Today, as digital – and increasingly mobile – technologies become the key route to consumers, I believe we’re seeing a fundamental change in the competitive landscape. As more players scramble to capture a disproportionate share of each customer’s total lifetime value, everyone is targeting the same goal: consumer relevancy.
This is a far cry from the business environment I first joined 15 or 20 years ago. In those far-off pre-digital days, any consumer-facing business knew who it was up against. Supermarkets competed with supermarkets, automakers with automakers, broadcasters with broadcasters. So far, so simple.
By comparison, today’s competitive landscape is a bewildering free-for all. Everyone is vying to define their role in an ever-changing landscape – striving to expand choice and reduce cost for consumers in a new customer-centric value chain that allows customised and personalised relationships to be built.
Radical disruption in one industry…
In the entertainment and media industry, online video distributors are competing in content creation to drive subscriptions. Content companies are going direct to consumers, bypassing distributors. Broadcasters are bundling broadband to take on telcos. Telcos are responding by snapping up premium content. And advertisers are competing with nearly everyone by creating and distributing their own content.
…is replicated across many others
Extrapolate these dynamics across the universe of companies selling to consumers, and you get an idea of the scale of the disruption. The result is an intensifying battle for the end-customer involving the entire ecosystem of consumer-focused, digitally-connected companies – from retailers to utilities, and from device manufacturers to app developers to healthcare providers.
As this battle escalates, my daily interactions with clients confirm that the key competitive advantage they’re scrambling to achieve has moved beyond the customer ‘experience’ to customer ‘relevancy’, which I discuss in a recent video blog. This aim is no longer to target a consumer segment with an experience or offering designed loosely for that group of people. Instead, companies are looking to meet individual consumer desires, engaging and capturing their interest, imagination and spending. Companies must be creative in using multiple techniques to learn about their customers. For example, in our recent consumer research on television viewing, we were surprised to learn that some consumers prefer recommendations based on actual viewing rather than from friends or family, given the technology ‘knows’ their ‘real’ viewing preferences.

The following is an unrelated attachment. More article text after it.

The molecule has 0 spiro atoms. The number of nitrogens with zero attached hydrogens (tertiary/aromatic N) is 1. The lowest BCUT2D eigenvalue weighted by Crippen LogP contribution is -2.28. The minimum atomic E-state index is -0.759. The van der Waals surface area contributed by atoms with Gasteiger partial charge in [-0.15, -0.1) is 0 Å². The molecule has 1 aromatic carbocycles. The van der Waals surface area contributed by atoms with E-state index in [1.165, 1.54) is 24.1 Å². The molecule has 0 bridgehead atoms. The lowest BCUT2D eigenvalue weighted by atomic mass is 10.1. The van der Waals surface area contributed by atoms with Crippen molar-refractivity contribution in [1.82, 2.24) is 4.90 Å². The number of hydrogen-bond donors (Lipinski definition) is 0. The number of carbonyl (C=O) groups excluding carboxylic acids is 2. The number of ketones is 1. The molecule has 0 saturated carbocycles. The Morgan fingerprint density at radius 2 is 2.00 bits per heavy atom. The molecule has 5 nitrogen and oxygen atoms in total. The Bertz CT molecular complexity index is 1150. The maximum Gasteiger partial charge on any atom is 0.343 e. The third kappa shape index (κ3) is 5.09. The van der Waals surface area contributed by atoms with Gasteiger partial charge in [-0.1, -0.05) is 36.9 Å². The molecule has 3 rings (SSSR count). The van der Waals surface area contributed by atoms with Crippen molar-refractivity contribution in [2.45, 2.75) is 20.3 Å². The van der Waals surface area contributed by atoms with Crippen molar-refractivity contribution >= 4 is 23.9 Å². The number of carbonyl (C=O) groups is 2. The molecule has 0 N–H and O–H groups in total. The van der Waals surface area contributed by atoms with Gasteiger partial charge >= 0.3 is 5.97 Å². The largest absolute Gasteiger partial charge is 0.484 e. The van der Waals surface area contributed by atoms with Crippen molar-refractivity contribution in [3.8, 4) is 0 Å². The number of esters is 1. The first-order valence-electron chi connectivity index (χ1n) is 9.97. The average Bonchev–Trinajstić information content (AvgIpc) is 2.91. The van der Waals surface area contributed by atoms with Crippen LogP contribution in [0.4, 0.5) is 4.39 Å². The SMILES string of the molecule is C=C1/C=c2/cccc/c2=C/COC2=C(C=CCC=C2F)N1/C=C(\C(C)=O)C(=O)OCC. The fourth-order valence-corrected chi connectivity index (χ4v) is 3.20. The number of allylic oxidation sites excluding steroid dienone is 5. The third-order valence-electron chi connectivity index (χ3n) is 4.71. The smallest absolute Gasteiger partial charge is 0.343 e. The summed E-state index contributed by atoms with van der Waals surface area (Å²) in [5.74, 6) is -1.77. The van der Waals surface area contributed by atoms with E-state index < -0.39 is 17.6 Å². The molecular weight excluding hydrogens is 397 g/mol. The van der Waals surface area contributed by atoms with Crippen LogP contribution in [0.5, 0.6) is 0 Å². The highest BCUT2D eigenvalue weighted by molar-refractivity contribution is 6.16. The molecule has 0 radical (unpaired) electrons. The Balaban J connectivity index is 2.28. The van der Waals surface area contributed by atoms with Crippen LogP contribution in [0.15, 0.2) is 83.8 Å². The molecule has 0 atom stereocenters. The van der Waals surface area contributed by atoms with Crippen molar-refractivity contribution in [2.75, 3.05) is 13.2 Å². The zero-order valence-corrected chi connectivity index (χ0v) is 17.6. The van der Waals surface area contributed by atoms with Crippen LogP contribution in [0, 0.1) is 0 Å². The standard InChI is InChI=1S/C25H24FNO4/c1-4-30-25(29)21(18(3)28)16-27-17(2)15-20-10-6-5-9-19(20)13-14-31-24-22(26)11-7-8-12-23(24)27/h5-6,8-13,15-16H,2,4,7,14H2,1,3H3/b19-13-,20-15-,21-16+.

Risks and rewards: trust comes to the fore
In my view, the companies that fail to achieve this degree of relevancy will find themselves supplanted in their own value chain by others that succeed in doing so. And those that do achieve relevancy will gain admittance to the consumer’s ‘inner circle of trust’, positioning themselves to capture more than their fair share of that individual’s lifetime value.
To secure this position, I believe all businesses need to understand the core drivers of the connected consumer’s evolving behaviours and expectations. For example, consumers don’t like intrusive or irrelevant mobile advertising – but they are willing to share their personal data in return for value. And they want the ability to search instantaneously and interactively for – and get personalised recommendations on – any content, product or service, increasingly via the ‘second screen’ of a smartphone or tablet.
Imperatives for relevancy
As these drivers continue to reshape consumer expectations, we’ve identified four imperatives for companies to achieve customer relevancy and trust:
- Connecting with the consumer – Speaking to – and providing solutions that meet – an individual’s needs at a specific time, place and context, while remembering there’s a fine line that must not be overstepped on privacy.
- Building an audience through discovery and curation – Helping consumers navigate to services, content or offers they will like across multiple channels and platforms, supported by personalised recommendations.
- Meeting consumer expectations while driving profitable growth – Staying abreast and ahead of evolving customer demands and wants by investing and innovating in offerings they will value and pay for.
- Advancing relationships through choice and flexibility – Gone are the days when companies could just tell consumers what they’ll receive. Companies need to really understand and match their customers’ evolving preferences across multiple touchpoints.
Any business that delivers against these four imperatives can enter the ultimate destination: the consumers’ inner circle of trust. The prize will go to those who get there first in the most cost effective manner, and then innovate to maintain their position within the circle. The race is on.
Deborah Bothun is a Partner in the Advisory practice in the New York office of PwC. She leads the US Entertainment, Media and Communications practice, focusing on assisting clients in adapting to the changing content and distribution marketplace. Deborah specialises in market entry analysis, commercial and financial due diligence, corporate business planning and strategy, and crisis management. She has over 20 years of experience working with Fortune 500 E&M clients.